As if the threat of a deadly disease weren’t enough, many caregivers must now cope with the added pressures of being newly minted sole or primary wage earners. As other family members have suffered job losses due to the economic downturn, many caregivers are being forced to work additional shifts with multiple providers, or worse, in understaffed facilities unable to fill vacant positions.
Researchers already have drawn direct correlations between inadequate staffing levels in long-term care facilities and higher COVID-19 caseloads. The strain on providers is palpable. The staffing industry has responded to the challenges in a variety of ways. Relias, for example, launched a “DIY” nurse aide certification program called Straightaway, where skilled nursing and long-term care facilities can build their own program as a way to address the staffing shortage. It also unveiled a virtual classroom that allows its 10,000 plus healthcare clients to host live trainings online.
LeaderStat, meanwhile, announced a series of efforts designed to make it easier for providers to fill critical staffing needs when current staff, particularly LPNs and CNAs, are ill or quarantined. The effort was made possible after many states eased licensure law restrictions, said Kendra Nicastro, director of business development for LeaderStat.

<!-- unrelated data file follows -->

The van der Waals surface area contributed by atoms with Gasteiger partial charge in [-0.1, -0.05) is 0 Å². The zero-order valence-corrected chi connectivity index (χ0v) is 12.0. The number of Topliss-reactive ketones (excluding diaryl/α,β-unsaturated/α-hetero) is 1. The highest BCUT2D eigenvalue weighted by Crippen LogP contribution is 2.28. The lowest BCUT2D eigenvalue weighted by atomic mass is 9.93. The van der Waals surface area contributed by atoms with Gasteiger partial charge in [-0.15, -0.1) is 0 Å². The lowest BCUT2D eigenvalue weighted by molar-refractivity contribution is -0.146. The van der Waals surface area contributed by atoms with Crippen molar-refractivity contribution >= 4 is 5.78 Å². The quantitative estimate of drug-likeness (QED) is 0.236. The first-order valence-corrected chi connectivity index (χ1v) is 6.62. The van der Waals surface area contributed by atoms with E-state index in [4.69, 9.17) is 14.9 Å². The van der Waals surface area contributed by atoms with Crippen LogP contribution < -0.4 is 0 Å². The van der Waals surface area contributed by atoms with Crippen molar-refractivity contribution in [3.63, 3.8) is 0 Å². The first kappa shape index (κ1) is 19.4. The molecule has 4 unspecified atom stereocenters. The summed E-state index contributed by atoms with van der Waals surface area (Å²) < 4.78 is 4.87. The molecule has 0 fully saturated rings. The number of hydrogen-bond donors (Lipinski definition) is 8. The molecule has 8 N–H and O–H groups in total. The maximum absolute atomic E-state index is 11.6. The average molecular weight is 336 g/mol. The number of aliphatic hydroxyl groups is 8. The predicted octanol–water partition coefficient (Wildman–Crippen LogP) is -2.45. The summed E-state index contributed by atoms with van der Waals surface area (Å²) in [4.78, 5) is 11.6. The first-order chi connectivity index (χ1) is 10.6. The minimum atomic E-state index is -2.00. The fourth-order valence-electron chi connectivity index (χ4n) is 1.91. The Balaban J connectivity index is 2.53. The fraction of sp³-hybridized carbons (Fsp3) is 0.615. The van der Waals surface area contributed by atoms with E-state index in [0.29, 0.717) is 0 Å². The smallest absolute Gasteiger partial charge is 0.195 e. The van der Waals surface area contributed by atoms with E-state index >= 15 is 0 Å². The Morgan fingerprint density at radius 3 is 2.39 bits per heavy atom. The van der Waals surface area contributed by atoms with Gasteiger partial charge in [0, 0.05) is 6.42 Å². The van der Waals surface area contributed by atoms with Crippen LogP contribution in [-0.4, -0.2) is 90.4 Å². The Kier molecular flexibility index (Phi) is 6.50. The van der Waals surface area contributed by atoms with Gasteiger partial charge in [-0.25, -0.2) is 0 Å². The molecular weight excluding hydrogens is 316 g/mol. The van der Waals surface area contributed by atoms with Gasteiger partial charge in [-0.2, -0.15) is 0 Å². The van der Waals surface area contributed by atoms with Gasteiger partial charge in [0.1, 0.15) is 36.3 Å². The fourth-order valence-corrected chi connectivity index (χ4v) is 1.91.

OnShift hosted a webinar, “Labor Management Strategies for Adapting and Succeeding in the COVID Era,” during which one provider client shared the important role staff communications have played in increasing staff engagement. And Dallas-based ShiftKey unveiled a novel Emergency Broadcast feature that allows client facilities to connect directly with the company’s entire database of professionals by sending a custom text or email alerting them of each unique situation.
“We have over 40,000 healthcare professionals in our system, comprised of CNAs, CMAs, LPNs and RNs,” said Matt Creason, founder and chief operating officer of ShiftKey. “Some are actively picking up shifts in our system, some are in the process of signing up, and others have shown interest but never finished the process.”